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January, 30th 2013

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Liz Hampton in

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Water is the most abundant resource on Earth, yet the world faces many challenging, water-related problems. More than 1.2 billion people lack access to clean, safe water, and 2.6 billion have little or no sanitation. Millions of people die annually from the results of diseases transmitted through unsafe water.

World Community Grid is a secure, worldwide public network of computers supporting scientific research. Right now, World Community Grid has three research projects related
to water.

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One initiative by the University of Virginia, Computing For Sustainable Water, simulates
how human behaviours and ecosystems relate to one another in watersheds such as Chesapeake Bay. The project will simulate and analyse the results of choices made
by the competing interests of fishermen, farmers, urban developers, forestry experts
and conservationists.

The findings from this project may have implications for 400 other major waterways worldwide – half of which are under stress.

A second project, Computing For Clean Water under the jurisdiction of Tsinghua University China, is looking to produce more efficient and effective water filtering. Researchers are also participating from Australia’s University of Sydney and Monash University, and the Citizen Cyberscience Centre, Switzerland. The idea is to develop ways to filter polluted water with less expense, complexity and energy than current techniques.

The third project, Say No To Schistosoma advances research on treatments for a neglected tropical disease caused by parasitic worms transmitted by freshwater snails.

To speed up the time of the research, reduce expenses and increase the precision of these projects, scientists are using the IBM-supported World Community Grid to perform online simulations, crunch numbers, and pose hypothetical scenarios.

Research time can be reduced by more than 50 percent through access to the vast communal supercomputing power of World Community Grid.

The computer processing power of World Community Grid is provided by a grid of 2.1 million registered computer devices from more than 600,000 volunteers around the world. These computers perform the computations for World Community Grid projects when the machines would otherwise be underutilised.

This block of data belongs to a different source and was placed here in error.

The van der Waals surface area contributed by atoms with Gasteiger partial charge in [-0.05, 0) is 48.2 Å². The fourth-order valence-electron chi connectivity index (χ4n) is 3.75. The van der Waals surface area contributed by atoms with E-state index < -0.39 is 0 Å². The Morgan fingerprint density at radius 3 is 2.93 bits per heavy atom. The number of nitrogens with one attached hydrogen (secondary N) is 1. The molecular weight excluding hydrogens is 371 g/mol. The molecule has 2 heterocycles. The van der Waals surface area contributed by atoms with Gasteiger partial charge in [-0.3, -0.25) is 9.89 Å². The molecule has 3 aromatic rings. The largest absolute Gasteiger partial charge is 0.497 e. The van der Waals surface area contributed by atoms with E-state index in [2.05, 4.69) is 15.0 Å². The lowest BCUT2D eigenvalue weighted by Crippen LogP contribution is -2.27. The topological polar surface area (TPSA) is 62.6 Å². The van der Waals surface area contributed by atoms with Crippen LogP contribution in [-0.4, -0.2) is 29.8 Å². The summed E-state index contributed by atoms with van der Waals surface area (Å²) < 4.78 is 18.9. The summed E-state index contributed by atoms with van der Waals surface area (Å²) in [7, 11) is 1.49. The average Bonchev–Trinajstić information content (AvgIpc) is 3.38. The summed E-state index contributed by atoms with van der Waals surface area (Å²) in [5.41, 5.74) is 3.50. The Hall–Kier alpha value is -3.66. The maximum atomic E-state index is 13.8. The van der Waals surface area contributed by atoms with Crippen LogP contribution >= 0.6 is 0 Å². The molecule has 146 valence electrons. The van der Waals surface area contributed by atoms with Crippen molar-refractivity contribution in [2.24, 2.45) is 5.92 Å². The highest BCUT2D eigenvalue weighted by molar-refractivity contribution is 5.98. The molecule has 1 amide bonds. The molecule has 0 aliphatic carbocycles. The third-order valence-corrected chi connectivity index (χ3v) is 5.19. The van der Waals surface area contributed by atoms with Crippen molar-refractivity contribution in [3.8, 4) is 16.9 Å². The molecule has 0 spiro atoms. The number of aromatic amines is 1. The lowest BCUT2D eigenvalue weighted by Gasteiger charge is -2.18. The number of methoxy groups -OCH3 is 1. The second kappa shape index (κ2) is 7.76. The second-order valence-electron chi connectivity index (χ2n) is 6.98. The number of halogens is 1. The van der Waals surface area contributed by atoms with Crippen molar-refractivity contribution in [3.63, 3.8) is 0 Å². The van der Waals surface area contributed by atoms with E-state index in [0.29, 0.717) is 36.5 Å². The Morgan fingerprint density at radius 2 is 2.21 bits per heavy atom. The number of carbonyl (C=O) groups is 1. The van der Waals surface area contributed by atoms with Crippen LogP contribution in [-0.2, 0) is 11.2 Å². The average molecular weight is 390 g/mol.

IBM donated the server hardware, software, technical services and expertise to build the infrastructure for the World Community Grid, and provides free hosting, maintenance and support. World Community Grid members are donating over 350 years of run time a day.

How World Community Grid Works
Grid technology is simple and safe for everyone to use. You register on the World Community Grid website, and download and install a small, secure program onto your own computer. You then select the research projects you’d like to support. Next, your computer will request a small piece of work from your selected research project on the Grid server. When you are not using your computer, it will start performing computations on the requested data, send the results back to the server and ask for a new piece of work.

The work is done using unused computer power. As soon as you start using your computer, the computations pause.

Join World Community Grid and Support Research
As world concerns grow over managing our freshwater resources, and providing sustainable water to nurture the global population, you can support research being conducted on these issues by joining World Community Grid. Simply register here.

If you’d like more information before you register, check out the Frequently Asked Questions on the World Community Grid website.

Liz Hampton is a Corporate Citizenship & Corporate Affairs Manager with IBM New Zealand. A version of this article originally appeared in the Water New Zealand Journal, a publication of Water New Zealand.

Related Resources:

Anatomy of a Project for Sustainable Water

IBM’s World Community Grid to Power Cleaner Water

Schistosoma: Seeking New Treatments for an Ancient Disease

Simpler Is Better for Saving Our Waterways

INFOGRAPHIC: World Community Grid: Eight Years of Advancing Humanitarian Research

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